Clipped wings: David Kitson and his wife Norma return to London in 1984 (Getty)
Sir Paul Stephenson, the Metropolitan Police chief, has warned that the force is facing "the most challenging time in its history" due in part to recent student protests which have forced a reversal of the previous Met policy of regularly reducing the number of police dedicated to such duties. This seems pretty strange to anyone who remembers the scale of CND and anti-Vietnam war protests. But oddly, the greatest cause of all — the one which could have mustered paralysing levels of support — sparked almost no protests.
Perhaps one should begin the story with the death in Johannesburg last November of David Kitson at the age of 91. The obituaries picked out the main points. A keen trade unionist and communist, Kitson had worked as an engineer on the de Havilland Comet in England, returned to South Africa, immersed himself in anti-apartheid politics, quarrelled with the communist leader Joe Slovo, and ended up serving a 20-year prison term for his part in the ANC's armed struggle. "By the end of my term, our warders were young men who hadn't been born when my sentence started," David told me. The Communist Party (the SACP) had ordered all its activists to stay in South Africa but Slovo fled to London where Kitson's wife, Norma, also fetched up. In 1982, Norma decided to stage a permanent protest outside South Africa House in Trafalgar Square, giving prominence to the fate of David and other prisoners such as Nelson Mandela. To do this, she had to set up her own City of London Anti-Apartheid Committee, for the SACP, which controlled the ANC and through it the Anti-Apartheid Movement, disapproved of the vigil, claiming it was part of a cult of personality. When David, finishing his prison term in 1984, arrived in London, Slovo told him that as Anti-Apartheid's Prisoner of the Year, he must give an address to the AAM in which he should denounce his wife for her breach of discipline. David refused and he and Norma were expelled from the SACP and the ANC, and David lost his post at Ruskin College, Oxford. They remained outcasts from the movement they had sacrificed so much for until their deaths. Almost to a man and woman the Kitsons' comrades and supporters down the years turned their backs on them when the movement told them to do so. The obituaries, written by the few dissidents willing to brave the ANC's wrath, mainly left this terrible story of Stalinist discipline there.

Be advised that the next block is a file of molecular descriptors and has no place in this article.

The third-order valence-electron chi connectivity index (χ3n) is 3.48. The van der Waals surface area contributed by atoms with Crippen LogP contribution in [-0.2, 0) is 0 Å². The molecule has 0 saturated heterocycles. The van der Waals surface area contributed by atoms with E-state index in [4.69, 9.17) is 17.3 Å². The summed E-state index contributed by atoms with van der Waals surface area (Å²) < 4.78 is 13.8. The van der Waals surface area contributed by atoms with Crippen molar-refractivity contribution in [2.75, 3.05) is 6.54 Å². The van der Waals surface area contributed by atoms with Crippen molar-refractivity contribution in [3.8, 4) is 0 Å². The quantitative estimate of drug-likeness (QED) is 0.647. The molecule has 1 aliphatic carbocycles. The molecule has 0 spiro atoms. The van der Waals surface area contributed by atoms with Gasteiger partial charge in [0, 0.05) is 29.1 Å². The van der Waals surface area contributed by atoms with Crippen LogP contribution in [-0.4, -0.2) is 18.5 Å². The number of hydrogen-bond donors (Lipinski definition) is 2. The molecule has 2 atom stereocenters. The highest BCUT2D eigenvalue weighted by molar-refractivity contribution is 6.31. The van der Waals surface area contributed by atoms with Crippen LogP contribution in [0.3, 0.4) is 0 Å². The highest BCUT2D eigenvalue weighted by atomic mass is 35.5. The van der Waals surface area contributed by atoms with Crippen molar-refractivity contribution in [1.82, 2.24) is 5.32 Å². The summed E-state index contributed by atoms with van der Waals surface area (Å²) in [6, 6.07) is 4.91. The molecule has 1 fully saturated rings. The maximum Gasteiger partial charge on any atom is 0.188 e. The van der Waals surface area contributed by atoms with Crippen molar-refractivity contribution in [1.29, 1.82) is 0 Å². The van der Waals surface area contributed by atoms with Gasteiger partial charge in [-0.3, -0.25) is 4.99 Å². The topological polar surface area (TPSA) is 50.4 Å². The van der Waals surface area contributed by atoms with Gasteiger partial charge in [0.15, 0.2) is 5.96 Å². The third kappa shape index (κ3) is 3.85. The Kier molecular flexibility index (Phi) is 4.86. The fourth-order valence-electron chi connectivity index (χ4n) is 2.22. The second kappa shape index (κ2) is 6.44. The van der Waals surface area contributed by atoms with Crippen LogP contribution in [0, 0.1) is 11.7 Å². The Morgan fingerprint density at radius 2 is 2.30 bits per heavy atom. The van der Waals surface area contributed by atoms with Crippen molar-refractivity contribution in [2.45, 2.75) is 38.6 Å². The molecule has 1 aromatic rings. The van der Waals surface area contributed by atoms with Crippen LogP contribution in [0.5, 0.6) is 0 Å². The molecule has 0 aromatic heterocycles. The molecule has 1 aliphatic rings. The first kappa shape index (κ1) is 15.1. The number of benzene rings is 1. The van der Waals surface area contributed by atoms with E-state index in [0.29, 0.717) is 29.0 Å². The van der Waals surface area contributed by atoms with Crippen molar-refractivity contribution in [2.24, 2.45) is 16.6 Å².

Why was the full ferocity of that discipline brought to bear against the Kitsons? David, I know, thought Slovo felt personally threatened. For David, when he was released, was second only to Mandela in his rank in the armed struggle, and had a previous record of disagreement with Slovo, who may well have feared that David, with his 20-year term behind him, might publicly expose him for having run away against party orders. Certainly, Slovo was always bitterly competitive against other white communists, for he knew that in an essentially African movement there was very limited room for whites in the top leadership, and he was determined to keep that space for himself. One can certainly never rule this motive out: Slovo was as ruthless and unscrupulous an apparatchik as anything the Stasi or KGB produced. To see roads and squatter camps named after him in today's South Africa is like seeing streets and squares named after Beria or Ulbricht.
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